Jonny Fletcher gives you his top tips for keeping your hook points nice and sharp - ultimately leading to a better chance of keeping your bite.
OZ HOLNESS RELAYS THE TALE OF WHAT HE DESCRIBED AS THE BEST WELCOME BACK TO ANGLING HE COULD HAVE WISHED FOR, POST LOCKDOWN!
On the evening of the 12th April, straight after Boris released us, I loaded the kit into the van along with a bucket of bait and enough food to last a few days. As I got into bed I set the alarm for 2AM - although I already knew I wouldn’t need it as I wouldn’t be getting much sleep that night!
By 1AM I’d had enough, so I awoke little Jim (the terrier) from his slumber, and we made our way up the motorways to the destination, a good few hours away! It was like a release from a weird dream, and it felt almost apocalyptic with so little traffic around on the roads!
So, we had a few days ahead of us. The weather looked prime; sunny warm days with brisk winds, but cool nights which never bothers me once we are into May… They are up and about and it’s a time that is of the utmost importance to carp preparing themselves for the forthcoming spawning ritual.
The sky was still dark as I pulled up at the entrance to the pit, with just that faint purple and pink glow faintly illuminating the horizon as the sun began its ascent. I sat in the van watching for a while, there seemed no rush, and I just poured a tea from my flask and drank in the atmosphere as dawn unfolded. The wind was blowing whitecaps up to the far end of the pit, which was the area I had earmarked for attention if the conditions were favourable and an area that had been kind to me on many occasions the previous year. After a while watching, I drove to the windward end and pulled on a coat to shield me from the effects of that early morning chill and made my way around the banks to a favourite viewing area. Another cup of tea from the flask and I sat scanning the choppy water looking for signs. It didn’t take long. A huge head and bulky shoulders broke the surface chop, disrupting those rhythmic patterns of swell and I knew I had to act quickly. It was the sign I needed, and I knew things would get busy as the day wore on. There really was no time to lose! Walking back to the van I glanced back down the pit and there again, a huge set of shoulders breached the surface… Obviously, the walk soon became a run!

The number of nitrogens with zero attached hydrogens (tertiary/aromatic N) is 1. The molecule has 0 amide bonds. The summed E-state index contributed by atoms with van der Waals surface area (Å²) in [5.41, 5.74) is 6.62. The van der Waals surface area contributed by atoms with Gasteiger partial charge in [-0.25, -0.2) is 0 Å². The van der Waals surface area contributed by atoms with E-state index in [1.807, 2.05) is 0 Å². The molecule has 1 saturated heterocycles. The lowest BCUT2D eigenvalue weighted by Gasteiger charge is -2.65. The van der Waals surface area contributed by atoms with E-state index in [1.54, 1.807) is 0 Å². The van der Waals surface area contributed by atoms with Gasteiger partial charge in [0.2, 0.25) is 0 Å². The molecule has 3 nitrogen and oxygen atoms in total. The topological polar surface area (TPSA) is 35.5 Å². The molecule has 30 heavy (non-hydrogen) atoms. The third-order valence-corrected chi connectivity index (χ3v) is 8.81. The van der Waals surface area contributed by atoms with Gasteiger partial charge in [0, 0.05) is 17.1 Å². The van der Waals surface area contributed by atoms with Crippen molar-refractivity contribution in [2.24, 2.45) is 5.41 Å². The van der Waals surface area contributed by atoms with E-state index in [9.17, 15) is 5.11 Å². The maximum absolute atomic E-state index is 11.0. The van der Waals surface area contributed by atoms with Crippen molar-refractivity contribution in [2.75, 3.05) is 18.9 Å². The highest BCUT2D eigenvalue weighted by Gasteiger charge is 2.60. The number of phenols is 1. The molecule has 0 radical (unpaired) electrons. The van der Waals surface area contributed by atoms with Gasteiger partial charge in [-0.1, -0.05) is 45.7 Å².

The morning passed with a couple of smaller fish showing on the strengthening breeze and the sun shone with intensity over the scene in the bay. Around midday a violent take on one of the lightly baited rods sent me scurrying for the waders from behind the shelter of the reed bed. I ploughed into the crystal-clear waters and did battle with a long, dark, ancient looking common so typical of the pit. A few self-takes behind the old birch trees and I slipped him back home, as the adrenaline flushed through my veins. Exactly the feeling I had been awaiting all those weeks before, now a reality and so welcome!
I re-baited a fresh rig with an oily Krill cork-balled hookbait that I’d made in my garage during those weeks of imprisonment and flicked the rod back to the mark between the fresh weed-growth. I was using my favourite Heli-Leaders and I had rigged up with a semi-stiff hook link I had on test that I fished Multi rig style, tied with my favourite size 5 TA Out-Turned Eye hooks. Bullet proof end tackle I have ultimate faith in.
All was good, and I savoured the moment after that first capture. I stuck the brolly up and made myself comfortable for the coming night as Jim, in the sun enjoying his first trip for some considerable time. A mate dropped by on his way home, and we sat at distance, just catching up on the year’s weird events, speculating on the forthcoming months ahead.
By mid-afternoon, the heavily baited rod fired into life and I scrambled into the waders only to be flat rodded immediately by a heavy old carp in a seemingly unstoppable mood! Eventually, I slowed the spool with my thumb on fire and the fish held ground before kiting powerfully right and charging out across the bay, heading around an island! I piled on the pressure and turned the yet unseen force just in the nick of time. After that she surged around in front of me for a few minutes before heading to a small gap on the inside of the same island. I waded out a little further to get an angle on her and Lance waded out with the net in readiness. We could see her bulk twisting on the edge of the reeds as she tried to bury her head in a bid for freedom, but it was all over! I turned her head once again, and Lance swiftly put her in the net…it was done!
She was huge across the shoulders and I gently tilted the net as it could have been one of two fish; the semi linear line of scales said it all … Ollie the Otter Dodger was mine! She tipped the scales at 50lb 8oz and was in absolutely prime spring condition - huge, immaculate and bristling with attitude…